Surveys Show that Customer Service Still Rules

Customer Service Boutique ShoppingInnovative products, knowledgeable employees and convenient locations aren’t enough to retain clients. In fact, exceptional customer service is more important than ever in today’s de-personalized world. Customers may put up with poor customer service on occasion, but if it is habitual or offensive, we’re moving on.

Poor customer service will cost you.

Come on in, the boutique sign said. So naturally, I assumed I’d be welcomed and greeted in a friendly manner. The person who greeted me wasn’t very welcoming, so I offered to return another time. In her least pleasant customer service voice she said, “I’ll be with you after I finish this.” I didn’t like her tone, so I repeated my offer to return at a later time. In an even more disrespectful voice she repeated, “I’ll be with you after I finish this. This inventory is a mess.” No need. I was out the door, and needless to say, I never returned.

You may be confident that your service is impeccable, but what do your clients think? When was the last time you asked them? A survey is the perfect tool to find out what your customers are really thinking and to find out more about their needs.

Use Surveys To Measure Customer Satisfaction

Surveys are invaluable to delivering on-going great customer service and in ensuring that your products and services are meeting the needs of your customers. Use a survey format most appropriate for your audience. Options range from asking for an online review, sending a link to an online survey that you created, a mailed postcard, or a comment card available at your location. Be creative and keep it short!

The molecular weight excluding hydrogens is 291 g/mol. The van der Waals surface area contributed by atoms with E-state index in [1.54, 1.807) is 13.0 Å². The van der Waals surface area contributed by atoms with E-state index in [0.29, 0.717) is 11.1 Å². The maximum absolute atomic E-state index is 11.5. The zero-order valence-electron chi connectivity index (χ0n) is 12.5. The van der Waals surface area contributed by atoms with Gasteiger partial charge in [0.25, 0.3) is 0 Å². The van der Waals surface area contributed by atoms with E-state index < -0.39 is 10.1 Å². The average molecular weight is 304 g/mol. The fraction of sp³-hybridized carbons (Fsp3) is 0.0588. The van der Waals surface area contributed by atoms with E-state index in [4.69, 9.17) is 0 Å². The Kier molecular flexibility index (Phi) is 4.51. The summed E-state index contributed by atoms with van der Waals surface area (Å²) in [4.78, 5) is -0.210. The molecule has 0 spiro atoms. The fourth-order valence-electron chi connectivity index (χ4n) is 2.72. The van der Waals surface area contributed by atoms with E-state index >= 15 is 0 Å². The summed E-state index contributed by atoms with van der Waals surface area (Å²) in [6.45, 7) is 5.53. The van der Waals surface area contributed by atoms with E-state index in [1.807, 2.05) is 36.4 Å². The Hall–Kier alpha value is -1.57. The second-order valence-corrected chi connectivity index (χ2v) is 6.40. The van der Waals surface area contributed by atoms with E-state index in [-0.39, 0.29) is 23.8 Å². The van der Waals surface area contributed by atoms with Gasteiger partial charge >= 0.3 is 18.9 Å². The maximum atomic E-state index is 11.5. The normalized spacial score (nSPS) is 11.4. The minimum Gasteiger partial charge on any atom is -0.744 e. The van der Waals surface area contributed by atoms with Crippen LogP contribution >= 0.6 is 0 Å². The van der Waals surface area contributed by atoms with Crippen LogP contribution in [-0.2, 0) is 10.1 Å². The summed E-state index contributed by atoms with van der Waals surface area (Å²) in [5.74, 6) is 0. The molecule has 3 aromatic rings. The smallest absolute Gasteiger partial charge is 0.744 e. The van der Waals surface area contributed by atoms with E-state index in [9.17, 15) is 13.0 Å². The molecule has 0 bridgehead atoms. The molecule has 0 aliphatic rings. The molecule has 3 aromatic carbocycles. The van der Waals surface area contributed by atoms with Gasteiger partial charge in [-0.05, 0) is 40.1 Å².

In the meantime, below are tips that you can put in place today that will lead to great customer surveys, and perhaps even a few testimonials.

Good service begins with good decisions.

  • Hire the right people. If they have no manners in the interview, don’t expect more when you’re not looking.
  • Train your people. Be clear about your service expectations. If you expect a polite greeting, eye contact, a smile and a hearty thank you on every occasion, be clear with your employees and model these behaviors on a regular basis. Make service a topic of employee meetings.
  • Keep your employees accountable. How do you deal with an employee who is not measuring up? Is customer service part of your review and compensation plan? Think of ways you can bring focus to the level of service being offered.

Service isn’t good unless the customer thinks it is.

  • Be responsive. When a customer complains, try to find a resolution. Most irate customers are placated when you listen and work to meet their needs.
  • Listen in. How are your customers interacting with your employees?
  • Ask. Before your customers leave, ask them if there anything else you can do to make their experience even better. You could uncover an opportunity to fix what went wrong.
  • Ask again. Make customer surveys available and let customers know how valuable their input is. Send personal letters to address unhappy customers, and celebrate good service by recognizing employees.

The principles of customer service are very basic, but they are also lasting. Be sure to make great customer service one of your springtime priorities!

Your customers choose where to spend their money. Make sure it’s with your business.

About the author: Autumn Edmiston is the CEO and owner of the Edmiston Group. The Edmiston Group is a multifaceted Pittsburgh based marketing consulting firm providing senior level marketing management services to businesses and non-profit organizations on a short or long term basis. Core areas of service are business development, marketing, strategic planning and public relations. The Edmiston Group has consistently delivered and implemented real-world, proven business marketing ideas and strategies for business growth.

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